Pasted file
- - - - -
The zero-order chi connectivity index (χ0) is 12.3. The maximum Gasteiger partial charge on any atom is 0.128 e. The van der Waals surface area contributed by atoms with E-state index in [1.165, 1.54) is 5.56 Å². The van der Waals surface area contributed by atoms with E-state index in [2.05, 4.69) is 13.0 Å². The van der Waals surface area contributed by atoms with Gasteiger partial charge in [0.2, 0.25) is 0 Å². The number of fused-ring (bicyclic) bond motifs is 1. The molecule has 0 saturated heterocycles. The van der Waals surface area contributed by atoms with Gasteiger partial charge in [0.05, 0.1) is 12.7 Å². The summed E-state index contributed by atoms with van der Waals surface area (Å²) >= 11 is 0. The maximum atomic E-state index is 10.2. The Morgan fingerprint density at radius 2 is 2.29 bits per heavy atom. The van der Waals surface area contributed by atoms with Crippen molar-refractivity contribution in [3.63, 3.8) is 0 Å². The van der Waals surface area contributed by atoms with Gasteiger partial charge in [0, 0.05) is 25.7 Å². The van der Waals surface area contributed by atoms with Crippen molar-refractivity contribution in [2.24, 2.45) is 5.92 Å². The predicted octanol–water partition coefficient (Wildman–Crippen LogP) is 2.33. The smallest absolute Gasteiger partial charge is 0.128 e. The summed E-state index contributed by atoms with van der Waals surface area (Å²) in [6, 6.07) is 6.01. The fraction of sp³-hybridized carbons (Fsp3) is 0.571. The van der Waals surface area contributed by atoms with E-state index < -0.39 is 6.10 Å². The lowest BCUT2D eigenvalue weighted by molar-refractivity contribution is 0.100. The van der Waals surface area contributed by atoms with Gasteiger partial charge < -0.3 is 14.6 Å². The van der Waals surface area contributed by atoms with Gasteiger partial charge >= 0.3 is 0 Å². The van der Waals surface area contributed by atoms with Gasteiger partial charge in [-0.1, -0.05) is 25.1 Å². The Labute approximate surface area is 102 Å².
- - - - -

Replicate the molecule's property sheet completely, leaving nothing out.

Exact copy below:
The zero-order chi connectivity index (χ0) is 12.3. The maximum Gasteiger partial charge on any atom is 0.128 e. The van der Waals surface area contributed by atoms with E-state index in [1.165, 1.54) is 5.56 Å². The van der Waals surface area contributed by atoms with E-state index in [2.05, 4.69) is 13.0 Å². The van der Waals surface area contributed by atoms with Gasteiger partial charge in [0.2, 0.25) is 0 Å². The number of fused-ring (bicyclic) bond motifs is 1. The molecule has 0 saturated heterocycles. The van der Waals surface area contributed by atoms with Gasteiger partial charge in [0.05, 0.1) is 12.7 Å². The summed E-state index contributed by atoms with van der Waals surface area (Å²) >= 11 is 0. The maximum atomic E-state index is 10.2. The Morgan fingerprint density at radius 2 is 2.29 bits per heavy atom. The van der Waals surface area contributed by atoms with Crippen molar-refractivity contribution in [3.63, 3.8) is 0 Å². The van der Waals surface area contributed by atoms with Gasteiger partial charge in [0, 0.05) is 25.7 Å². The van der Waals surface area contributed by atoms with Crippen molar-refractivity contribution in [2.24, 2.45) is 5.92 Å². The predicted octanol–water partition coefficient (Wildman–Crippen LogP) is 2.33. The smallest absolute Gasteiger partial charge is 0.128 e. The summed E-state index contributed by atoms with van der Waals surface area (Å²) in [6, 6.07) is 6.01. The fraction of sp³-hybridized carbons (Fsp3) is 0.571. The van der Waals surface area contributed by atoms with E-state index < -0.39 is 6.10 Å². The lowest BCUT2D eigenvalue weighted by molar-refractivity contribution is 0.100. The van der Waals surface area contributed by atoms with Gasteiger partial charge < -0.3 is 14.6 Å². The van der Waals surface area contributed by atoms with Gasteiger partial charge >= 0.3 is 0 Å². The van der Waals surface area contributed by atoms with Gasteiger partial charge in [-0.1, -0.05) is 25.1 Å². The Labute approximate surface area is 102 Å².